Big Law’s Content Marketing Failure: Lack of Relevance

Editor’s Note: The author of this article is an independent law firm communications consultant. 

 

By Lee Feldman, Law Firm Communications Consultant

“That’s not writing…it’s typing.”
– Truman Capote

Content has moved to the forefront of marketing. Big Law firms create a lot of content, so this should be the golden age of law firm marketing, right?

Wrong.

While law firms create large amounts of content, most of it isn’t very effective and is largely ignored by clients and prospects. By whatever metric you choose to measure – opens, clicks, time spent, click-to-request, etc. – law firm content is not engaging its targets.

Few firms actually conduct research on this topic, but those that do are often surprised by the reasons behind this lack of engagement. For example, one firm that surveyed recipients of its client alerts found that it wasn’t that the alerts were too long (which they were) or that they sent too many (which they did), or that clients received too many similar alerts from multiple firms (which clients didn’t necessarily mind.)

In fact, the biggest objection from clients was that the content they received wasn’t relevant.

Producing and distributing non-effective content is costing Big Law millions of dollars in lost attorney and staff time, and related distribution expenses. That alone makes this problem worthy of attention, even putting aside the fact that bad content devalues the firm’s brand and whatever good content the firm does produce.

Here are some suggestions Big Law might take to heart to begin realizing increased benefit from its content marketing efforts.

Stop summarizing and start analyzing – GCs will tell you they receive little value from blow-by-blow regurgitations of recent decisions. These may help associates fill their non-existent idle hours but they bring nothing to the party. Time-pressed GCs want to know:

  • “Do I need to worry about this?”
  • “Do I need to worry about this today?”
  • “How will this impact my business?”

Demonstrate business expertise as well as legal expertise – Clients prize outside counsel who understand their business, their industry and their competitive landscape. Content that explicitly relates legal developments to current or potential client business issues, financial impacts or specific business risks or exposure offers significantly more engagement potential. Helping a client get ahead of an important emerging industry issue can provide them with a competitive advantage. Today’s GCs are looking to demonstrate how their departments contribute to their companies’ bottom lines. Create content that helps them do that.

Pick the right media – There are a range of options for creation of primary content; it’s not just about writing client alerts. Websites, blogs, social media, webinars, video and live events are all available today, each with strengths and weaknesses. Webinars, for example, can provide an opportunity to actually partner with clients on creation of content. Video can allow a resident expert to communicate more powerfully on a specific topic. Work with your marketing staff to choose the best platform to originate each major project and then develop a plan to repurpose the content across multiple platforms.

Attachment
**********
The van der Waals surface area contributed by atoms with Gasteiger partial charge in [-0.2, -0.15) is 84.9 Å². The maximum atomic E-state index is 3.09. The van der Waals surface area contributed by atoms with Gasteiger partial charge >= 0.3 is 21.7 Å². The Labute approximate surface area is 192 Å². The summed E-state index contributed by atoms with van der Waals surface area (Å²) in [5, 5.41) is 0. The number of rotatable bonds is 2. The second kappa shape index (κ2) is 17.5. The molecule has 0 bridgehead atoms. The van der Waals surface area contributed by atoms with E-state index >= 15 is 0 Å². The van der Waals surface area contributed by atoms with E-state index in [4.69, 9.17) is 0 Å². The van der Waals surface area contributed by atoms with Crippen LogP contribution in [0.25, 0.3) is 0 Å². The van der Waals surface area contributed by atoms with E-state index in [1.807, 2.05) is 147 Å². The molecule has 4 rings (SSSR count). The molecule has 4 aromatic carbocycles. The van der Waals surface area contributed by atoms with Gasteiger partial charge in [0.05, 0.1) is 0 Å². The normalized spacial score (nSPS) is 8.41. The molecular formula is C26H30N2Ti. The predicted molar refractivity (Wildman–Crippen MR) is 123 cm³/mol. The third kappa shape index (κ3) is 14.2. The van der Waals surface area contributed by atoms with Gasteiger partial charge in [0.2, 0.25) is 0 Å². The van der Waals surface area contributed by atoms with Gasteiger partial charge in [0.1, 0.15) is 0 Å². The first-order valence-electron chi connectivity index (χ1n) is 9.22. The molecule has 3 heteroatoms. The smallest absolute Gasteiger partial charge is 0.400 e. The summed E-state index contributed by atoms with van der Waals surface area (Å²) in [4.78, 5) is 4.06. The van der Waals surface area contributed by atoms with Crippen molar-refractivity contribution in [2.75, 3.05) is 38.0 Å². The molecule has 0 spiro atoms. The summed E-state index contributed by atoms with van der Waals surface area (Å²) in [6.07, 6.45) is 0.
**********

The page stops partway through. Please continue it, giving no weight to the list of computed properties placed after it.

Write better, write differently – A recent study of more than 20 million sentences and 160 million words making up 150,000 Web pages from 340 global brands found that 70 percent of the companies failed to meet basic standards for tone, clarity and sentence structure, as well as basic grammar and spelling. Almost all of these brands work harder at marketing and spend more marketing dollars than Big Law. Many lawyers are not gifted business writers, yet most resist editing help from their marketing staff. Work with your marketers to improve the quality of your content. And, accept the fact that we now live in a world conditioned to bite-sized content, listicles and 140-character tweets. Think outside the proverbial legal writing box. When was the last time you saw a Big Law alert headed “Five Things You Need to Know Today About XXXX”?

Start targeting your content – The good old days of sending everything to everyone are over. The technology and tools exist today to match content delivery to recipient preferences and interests. An entire industry has been built around helping businesses do this. (If you don’t believe this, google “programmatic advertising.”) Yet, most Big Law firms persist in distributing content according to crude distinctions like practice-wide mailing lists. Is it any surprise that clients and prospects wonder why law firms disrespect them by filling their inboxes with irrelevant content? (P.S. to partners, would it be too much to ask you to spend at least some time cleaning up your client/prospect database once every couple of years?)

Last but not least, Big Law needs to start creating much, much more people-oriented content. Your latest lateral hire, office opening or meaningless award or ranking contributes little to creating true connection to clients or prospects. Firms are filled with interesting people, doing interesting things that set them apart from the vast sea of faceless partners. They climb mountains, write novels and serve their communities, yet these compelling stories are almost never told or shared outside the walls of the firm. Start creating content that shows clients who you are, on a human level.

And, don’t forget that clients are people too. It wouldn’t hurt to spend some time building content focused on them.

Photo by JDHancock (Flickr/Creative Commons)